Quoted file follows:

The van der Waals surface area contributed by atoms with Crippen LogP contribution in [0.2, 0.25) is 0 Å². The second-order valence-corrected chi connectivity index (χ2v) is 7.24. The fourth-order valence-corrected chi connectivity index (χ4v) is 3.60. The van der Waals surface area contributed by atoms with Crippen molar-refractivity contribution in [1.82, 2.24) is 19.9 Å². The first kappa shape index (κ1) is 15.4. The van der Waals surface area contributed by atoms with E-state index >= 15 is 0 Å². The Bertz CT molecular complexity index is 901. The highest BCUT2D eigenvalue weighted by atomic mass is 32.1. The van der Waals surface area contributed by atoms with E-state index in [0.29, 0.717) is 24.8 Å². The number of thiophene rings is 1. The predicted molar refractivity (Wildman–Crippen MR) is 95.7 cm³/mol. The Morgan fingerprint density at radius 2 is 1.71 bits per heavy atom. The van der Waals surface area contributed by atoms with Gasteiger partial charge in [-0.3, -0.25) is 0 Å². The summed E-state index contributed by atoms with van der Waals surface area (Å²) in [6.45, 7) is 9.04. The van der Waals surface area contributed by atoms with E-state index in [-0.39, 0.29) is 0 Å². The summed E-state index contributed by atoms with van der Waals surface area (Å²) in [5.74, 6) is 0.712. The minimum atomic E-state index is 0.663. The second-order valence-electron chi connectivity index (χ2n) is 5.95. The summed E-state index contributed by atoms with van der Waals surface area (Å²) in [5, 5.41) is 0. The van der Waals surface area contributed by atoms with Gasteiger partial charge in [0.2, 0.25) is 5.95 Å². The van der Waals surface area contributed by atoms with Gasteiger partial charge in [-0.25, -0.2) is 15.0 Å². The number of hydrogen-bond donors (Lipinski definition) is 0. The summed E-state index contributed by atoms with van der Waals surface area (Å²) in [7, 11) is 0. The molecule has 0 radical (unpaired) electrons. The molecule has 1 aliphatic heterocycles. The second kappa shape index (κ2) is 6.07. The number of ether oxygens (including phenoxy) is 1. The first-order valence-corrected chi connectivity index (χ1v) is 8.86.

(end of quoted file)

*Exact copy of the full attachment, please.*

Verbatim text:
The van der Waals surface area contributed by atoms with Crippen LogP contribution in [0.2, 0.25) is 0 Å². The second-order valence-corrected chi connectivity index (χ2v) is 7.24. The fourth-order valence-corrected chi connectivity index (χ4v) is 3.60. The van der Waals surface area contributed by atoms with Crippen molar-refractivity contribution in [1.82, 2.24) is 19.9 Å². The first kappa shape index (κ1) is 15.4. The van der Waals surface area contributed by atoms with E-state index >= 15 is 0 Å². The Bertz CT molecular complexity index is 901. The highest BCUT2D eigenvalue weighted by atomic mass is 32.1. The van der Waals surface area contributed by atoms with E-state index in [0.29, 0.717) is 24.8 Å². The number of thiophene rings is 1. The predicted molar refractivity (Wildman–Crippen MR) is 95.7 cm³/mol. The Morgan fingerprint density at radius 2 is 1.71 bits per heavy atom. The van der Waals surface area contributed by atoms with Gasteiger partial charge in [-0.3, -0.25) is 0 Å². The summed E-state index contributed by atoms with van der Waals surface area (Å²) in [6.45, 7) is 9.04. The van der Waals surface area contributed by atoms with E-state index in [-0.39, 0.29) is 0 Å². The summed E-state index contributed by atoms with van der Waals surface area (Å²) in [5.74, 6) is 0.712. The minimum atomic E-state index is 0.663. The second-order valence-electron chi connectivity index (χ2n) is 5.95. The summed E-state index contributed by atoms with van der Waals surface area (Å²) in [5, 5.41) is 0. The van der Waals surface area contributed by atoms with Gasteiger partial charge in [0.2, 0.25) is 5.95 Å². The van der Waals surface area contributed by atoms with Gasteiger partial charge in [-0.25, -0.2) is 15.0 Å². The number of hydrogen-bond donors (Lipinski definition) is 0. The summed E-state index contributed by atoms with van der Waals surface area (Å²) in [7, 11) is 0. The molecule has 0 radical (unpaired) electrons. The molecule has 1 aliphatic heterocycles. The second kappa shape index (κ2) is 6.07. The number of ether oxygens (including phenoxy) is 1. The first-order valence-corrected chi connectivity index (χ1v) is 8.86.